I began writing this post after the Islamicists' rampage through the Mosul Museum, but now news reports are coming in that ISIL bulldozers are also on their way to destroy the ancient city of Hatra some 80 km away.* This has not yet been confirmed, but it leaves me little time to explain just what we shall be losing if it turns out to be true.
The spectacular ruins of Hatra are located in Jazirah (the area between the rivers Euphrates and Tigris) in Iraq, to the southwest of Mosul. To get an idea of the site, have a look at this great video produced by UNESCO. Don't bother with the wishfully anachronistic text; just look.
(Because UNESCO does not allow bloggers to embed videos, I can only link to it, so click on video and then on the direct Utube link). After which, come back and read the rest....
The fortress city of Hatra arose in the Jazirah desert where it guarded the two main caravan routes connecting Mesopotamia with Syria and Anatolia. The city was an independent small kingdom (including not only the town but a wide territory around it) on the fringe of the Parthian Empire. By the first century BCE it had grown into a strongly fortified city, one of several such cities which sprung up in the space between Parthia and the Roman Empire.
Hatra, Palmyra, Petra and Dura-Europos all made their fortune as trading stops between east and west. These cities were client states of either Rome or Parthia, with Hatra choosing Parthia. The city was ruled by lords, later called kings, who were vassals of the Parthian King of Kings. Inscriptions refer to Hatrene rulers as 'King of Arab' and the territory is named as 'Arab', with the nomadic population that roamed the steppe known as 'Arabs'.
Hatra (in Aramaic htr` ) is undoubtedly our best preserved example of a Parthian city. The city must have been of great strategic importance at the time. Roman historians tell us that the emperors Trajan and Septimius Severus personally attempted its conquest.
Trajan, who had planned to extend the Roman frontier up to the river Tigris, marched southwards along the river Euphrates, capturing great parts of Babylonia up to the Persian Gulf and even the Parthian capital at Ctesiphon (near modern Baghdad). On his retreat from there in 117 CE he attacked Hatra. Dio Cassius (68.31.1) says that the siege failed chiefly because of "the lack of water, timber, and green fodder". The emperor Septimius Severus met the same fate eighty years later, when the city was under the rule of the Hatrene king Barsêmías (thus Herodian 3.1.30; probably king 'Abdsêmyâ of the inscriptions). He laid siege to Hatra twice (in 193 and 197) without achieving anything. The position of the city, its strong walls, and the strength of its warriors eventually forced the emperor to withdraw. It was in the period between those failed sieges at the beginning and the end of the 2nd century that Hatra reached the peak of its prosperity and became one of the most beautiful cities in the East.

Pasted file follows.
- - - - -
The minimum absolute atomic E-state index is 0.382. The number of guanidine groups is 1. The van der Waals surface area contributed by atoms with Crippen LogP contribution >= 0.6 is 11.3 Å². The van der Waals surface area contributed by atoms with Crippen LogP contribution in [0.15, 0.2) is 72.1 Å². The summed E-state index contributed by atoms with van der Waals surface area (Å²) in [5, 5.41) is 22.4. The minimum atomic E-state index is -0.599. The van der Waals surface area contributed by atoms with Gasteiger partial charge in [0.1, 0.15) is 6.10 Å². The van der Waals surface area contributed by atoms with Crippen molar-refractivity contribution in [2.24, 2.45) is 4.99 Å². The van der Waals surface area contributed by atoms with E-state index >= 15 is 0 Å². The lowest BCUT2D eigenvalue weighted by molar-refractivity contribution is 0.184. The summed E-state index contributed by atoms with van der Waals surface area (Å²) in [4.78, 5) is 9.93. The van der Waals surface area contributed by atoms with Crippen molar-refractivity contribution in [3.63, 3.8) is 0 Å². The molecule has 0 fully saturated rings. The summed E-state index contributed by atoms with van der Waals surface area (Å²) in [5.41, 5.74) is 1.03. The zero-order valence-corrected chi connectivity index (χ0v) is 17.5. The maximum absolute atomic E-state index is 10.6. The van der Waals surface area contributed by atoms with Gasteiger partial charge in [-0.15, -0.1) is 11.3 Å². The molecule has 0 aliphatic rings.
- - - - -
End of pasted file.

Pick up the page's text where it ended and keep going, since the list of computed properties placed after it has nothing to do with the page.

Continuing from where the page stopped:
Defeat finally came at the hands of Ardashir, who had overthrown the Parthians and founded the new Sasanian-Persian empire. Even he failed at his first attempt (230 CE) and only cracked it ten years later (240 CE). The survivors were deported, the city abandoned and never again inhabited. In effect, we have an entire city more or less as it was when people left it in the middle of the third century.
Hatra is a unique example of a fortified Parthian city.
The fortification system is immense. The city was guarded by two concentric and nearly circular city walls almost two km in diameter and 6.4 km (4 miles) in circumference. The outer wall (3m thick and 10m high) was made of clay bricks with 4 gates, 11 bastions, 28 great towers and more than 160 smaller towers. Once any enemy had crossed this first wall, he'd still be faced with a moat and the second wall. In fact, the heavily fortified gates of the second wall could only be reached by ascending up ramps which run parallel to the wall.